How can I get my neighbor to move his fenceand driveway off of my property?

I recently acquired a piece of property that has been in family since the 60’s. The neighbor has been moving over into our yard since 2004. My father constantly had to convince him to move back. 1st it was just bushes, then he widened the drive and now he has put up a fence. I had a survey done showing the encroachments and ask him to move. He refused. I sent him a registered letter with a copy of the survey and giving him 30 days to move the drive and fence. The 30 days are up today. The drive is still there and he pulled up my survey stake.

Asked on July 26, 2010 under Real Estate Law, Tennessee


SJZ, Member, New York Bar / FreeAdvice Contributing Attorney

Answered 10 years ago | Contributor

There is good news and bad news for you.

The good news is, assuming that the survey, deeds, etc. are correct and you know the proper boundary of your land, you neighbor has NO right to encroach on it. (Note: this is also assuming there is no easement in your neighbor's favor, but that should have shown up on the deed and in the title search.) You should be able to force your neighbor  to remove his encroachments at his expense and possibly even pay you damages for  the time he has encroached.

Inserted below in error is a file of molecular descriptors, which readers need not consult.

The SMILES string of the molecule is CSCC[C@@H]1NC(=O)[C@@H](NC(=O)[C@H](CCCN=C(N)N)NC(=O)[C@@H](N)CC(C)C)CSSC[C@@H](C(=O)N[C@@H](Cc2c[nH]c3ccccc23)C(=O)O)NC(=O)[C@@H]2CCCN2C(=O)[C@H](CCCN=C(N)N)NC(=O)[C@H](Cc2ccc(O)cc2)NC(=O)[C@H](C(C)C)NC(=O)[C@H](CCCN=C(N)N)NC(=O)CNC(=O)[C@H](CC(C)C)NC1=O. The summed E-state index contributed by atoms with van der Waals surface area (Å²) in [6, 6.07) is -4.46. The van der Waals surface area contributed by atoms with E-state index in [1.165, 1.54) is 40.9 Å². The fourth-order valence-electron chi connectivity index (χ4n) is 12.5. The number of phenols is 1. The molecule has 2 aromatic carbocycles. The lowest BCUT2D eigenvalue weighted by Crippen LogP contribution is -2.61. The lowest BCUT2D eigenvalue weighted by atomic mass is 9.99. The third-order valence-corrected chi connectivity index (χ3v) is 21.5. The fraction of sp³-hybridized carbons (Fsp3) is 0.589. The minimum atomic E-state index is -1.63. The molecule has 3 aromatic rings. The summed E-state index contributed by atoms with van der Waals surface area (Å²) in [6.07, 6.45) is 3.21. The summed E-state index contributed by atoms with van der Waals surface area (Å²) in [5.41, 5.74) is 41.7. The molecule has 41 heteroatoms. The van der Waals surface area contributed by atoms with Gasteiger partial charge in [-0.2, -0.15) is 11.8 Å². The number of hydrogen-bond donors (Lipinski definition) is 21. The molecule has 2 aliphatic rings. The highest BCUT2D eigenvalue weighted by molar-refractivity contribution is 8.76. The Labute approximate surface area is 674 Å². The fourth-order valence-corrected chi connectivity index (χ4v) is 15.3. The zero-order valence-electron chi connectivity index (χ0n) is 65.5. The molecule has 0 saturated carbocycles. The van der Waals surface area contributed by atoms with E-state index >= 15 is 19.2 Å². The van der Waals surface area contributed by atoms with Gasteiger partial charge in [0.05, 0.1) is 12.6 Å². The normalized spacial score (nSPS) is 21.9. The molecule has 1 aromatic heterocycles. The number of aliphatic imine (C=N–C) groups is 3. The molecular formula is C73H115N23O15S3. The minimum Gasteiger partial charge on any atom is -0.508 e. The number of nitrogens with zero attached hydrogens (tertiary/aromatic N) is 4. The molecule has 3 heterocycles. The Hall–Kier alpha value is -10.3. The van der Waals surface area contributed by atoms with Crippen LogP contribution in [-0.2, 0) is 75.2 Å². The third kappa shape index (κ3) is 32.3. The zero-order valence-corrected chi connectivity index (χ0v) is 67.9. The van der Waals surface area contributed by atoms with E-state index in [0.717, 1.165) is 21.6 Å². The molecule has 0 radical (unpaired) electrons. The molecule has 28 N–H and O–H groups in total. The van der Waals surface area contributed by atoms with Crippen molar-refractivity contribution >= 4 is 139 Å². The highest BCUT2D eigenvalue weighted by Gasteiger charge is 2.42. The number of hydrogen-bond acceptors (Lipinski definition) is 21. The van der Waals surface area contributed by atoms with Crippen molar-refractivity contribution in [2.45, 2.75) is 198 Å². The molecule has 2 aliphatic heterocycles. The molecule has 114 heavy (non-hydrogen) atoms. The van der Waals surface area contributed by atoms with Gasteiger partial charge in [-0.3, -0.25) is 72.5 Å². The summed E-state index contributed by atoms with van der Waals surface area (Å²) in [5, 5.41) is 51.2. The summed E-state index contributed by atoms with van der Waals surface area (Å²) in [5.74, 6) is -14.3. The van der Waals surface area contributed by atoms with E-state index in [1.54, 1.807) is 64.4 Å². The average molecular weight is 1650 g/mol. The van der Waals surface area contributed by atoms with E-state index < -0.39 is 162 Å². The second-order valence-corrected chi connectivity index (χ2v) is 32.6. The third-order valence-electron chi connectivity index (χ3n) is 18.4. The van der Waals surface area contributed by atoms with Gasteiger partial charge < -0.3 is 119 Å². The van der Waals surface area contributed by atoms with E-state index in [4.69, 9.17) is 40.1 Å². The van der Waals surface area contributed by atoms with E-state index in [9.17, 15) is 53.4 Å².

The bad news is, the only mechanism for  vindicating your rights is  a lawsuit; you will need to sue your neighbor if he will not voluntarily comply. You should consult with a real estate attorney immediately, to evaluate exactly how best to go about asserting your rights and seeking compensation. Good luck.

IMPORTANT NOTICE: The Answer(s) provided above are for general information only. The attorney providing the answer was not serving as the attorney for the person submitting the question or in any attorney-client relationship with such person. Laws may vary from state to state, and sometimes change. Tiny variations in the facts, or a fact not set forth in a question, often can change a legal outcome or an attorney's conclusion. Although has verified the attorney was admitted to practice law in at least one jurisdiction, he or she may not be authorized to practice law in the jurisdiction referred to in the question, nor is he or she necessarily experienced in the area of the law involved. Unlike the information in the Answer(s) above, upon which you should NOT rely, for personal advice you can rely upon we suggest you retain an attorney to represent you.